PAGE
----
AR: It was beyond surreal. I think TV caught very jovial moments. They didn’t have the sort of moments when I went, “Yep, that’s the empress of soul feeding me fried green tomatoes. That makes sense.” Yep, bizarre. And the fact that she’s so unassuming and everyone around her gets who she is. It’s like everyone there has found out that she’s Gladys Knight, except Gladys Knight. It’s like (in hushed voice), “I think she’s coming, here she comes, her bus just pulled up.” And then she’s like, “Hey baby!” You know what I mean? And her son Shanga is like the greatest, coolest guy ever, and totally has his mom’s smile and her affability. But yeah, to see the mom and the mother and the woman and the child of the South that is Gladys Knight, independent of the woman who sang “Midnight Train to Georgia” and all these amazing, iconic tracks that I grew up listening to, then to see her strap on an apron and go, “This is the chicken recipe that I grew up eating, and now I’m going to make it for you.” And then to watch her sit there and fry stuff and bread stuff and coat stuff.

BE: That’s amazing. And you had no idea that was going to happen?

AR: No, I mean I knew that the possibility existed but there were no guarantees. She knew we were coming, and the same with Kevin Youkilis in Boston, that was a complete, complete accident. There was not even a feeler sent out. They were -- I actually just found out on a blog -- they were at the funeral of a little boy, a cancer patient he had become friendly with. His wife was familiar with this place from Boston College, where she had gone, and “Youk” wanted a burger. And he went there and all of a sudden there’s the “brother love traveling show” in town, and he was just the best sport.

"Essentially there’s like a travel day, a shoot, an off day and then a shoot and a challenge. I always love it when we do the two other places and then I have an off day and then the challenge. Those are always the most effective, especially when it’s a quantity challenge. You like to be as empty as you possibly can going into those.”

BE: Yeah, it’s horrible that that’s why he was there, and I was wondering why he was dressed up in a suit and tie in the episode.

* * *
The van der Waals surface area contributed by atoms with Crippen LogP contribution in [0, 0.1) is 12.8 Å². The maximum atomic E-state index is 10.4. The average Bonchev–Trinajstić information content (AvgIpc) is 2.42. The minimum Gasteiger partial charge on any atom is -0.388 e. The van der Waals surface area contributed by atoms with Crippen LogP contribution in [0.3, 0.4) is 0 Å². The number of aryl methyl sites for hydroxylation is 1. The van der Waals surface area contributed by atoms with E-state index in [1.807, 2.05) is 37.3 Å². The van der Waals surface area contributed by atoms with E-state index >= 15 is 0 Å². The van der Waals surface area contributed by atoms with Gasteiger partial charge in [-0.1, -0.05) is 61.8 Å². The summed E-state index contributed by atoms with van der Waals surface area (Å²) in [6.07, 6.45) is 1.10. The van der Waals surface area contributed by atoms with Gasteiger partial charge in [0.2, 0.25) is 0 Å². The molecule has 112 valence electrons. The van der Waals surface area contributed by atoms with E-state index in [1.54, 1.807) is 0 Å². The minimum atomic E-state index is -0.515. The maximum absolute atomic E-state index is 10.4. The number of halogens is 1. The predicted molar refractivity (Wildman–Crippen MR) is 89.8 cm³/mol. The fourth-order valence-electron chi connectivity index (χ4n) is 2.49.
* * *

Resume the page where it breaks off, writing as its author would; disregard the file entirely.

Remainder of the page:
AR: Yeah, he had won the Hank Aaron Award the day before and we thought that maybe he was on his way to the ceremony. But there’s a blog called “Out of the Park (Paak)” and on that Kevin was saying, “We were sad, we were driving around and we were hungry and my wife knew this place.” And I had just seen Youk at the Celtics season opener the night before, and he was joking around on the Diamondvision and so I was able to start a dialog with him based upon what he had done the night before. And he was so great, just so so great. The challenge and the Red Sox fans, less so. (laughs)

BE: What are some cities and/or challenges you are talking about for future episodes, and how much input do you have on the whole process?

AR: I would tell you if there was anything in stone. I know that what we’ve been batting about has been, well, I’m still trying to fight the good fight for a Brooklyn episode. I would love to do a Brooklyn episode because it’s where the heart is, and it’s literally where the home is, and in fact it’s where I’m talking to you from right now. But also we’ve talked about the idea of kind of like, just for one or two of them, like concept shows. Like an all-stadium show, or an all-tailgate show, or a show doing stuff with members of the armed forces. Or a cruise line show, or resorts, that kind of thing. Something that sort of focuses on genre as opposed to geography. But nothing is set. Like one of the first meetings for Season Two is going to be happening in the next week or so and we’ll have a better idea. But the thing is, it’s been a learning curve for everybody and I think that’s kind of important, but I think no one really knew the effects of a meter-long bratwurst on a human being. I feel like I’m John Glenn in “The Right Stuff.” Like we don’t know what a human’s going to do in space, but we have ideas. But it’s cool.

Adam Richman

BE: Well cool, are you coming to Nashville at all?

AR: That’s actually something that’s been discussed as a possibility in Season One, but we had just done Memphis. People said, “Well, you did L.A. and San Jose,” but Northern California and Southern California, there’s such a disparity in mindset, architecture and climate that there’s a significant difference. I personally have been to Nashville and love it, and been to Memphis before and loved it, so yeah, I would love for that to be the case. I’d love to go to Nashvegas.

BE: Yeah, there’s a lot of great food here.

AR: Yeah, oh my God. They may have to butter the door of the plane when I leave.

BE: How many days does it take to shoot one episode? In other words, you’re not eating all of that food, including the challenge, in one day, are you?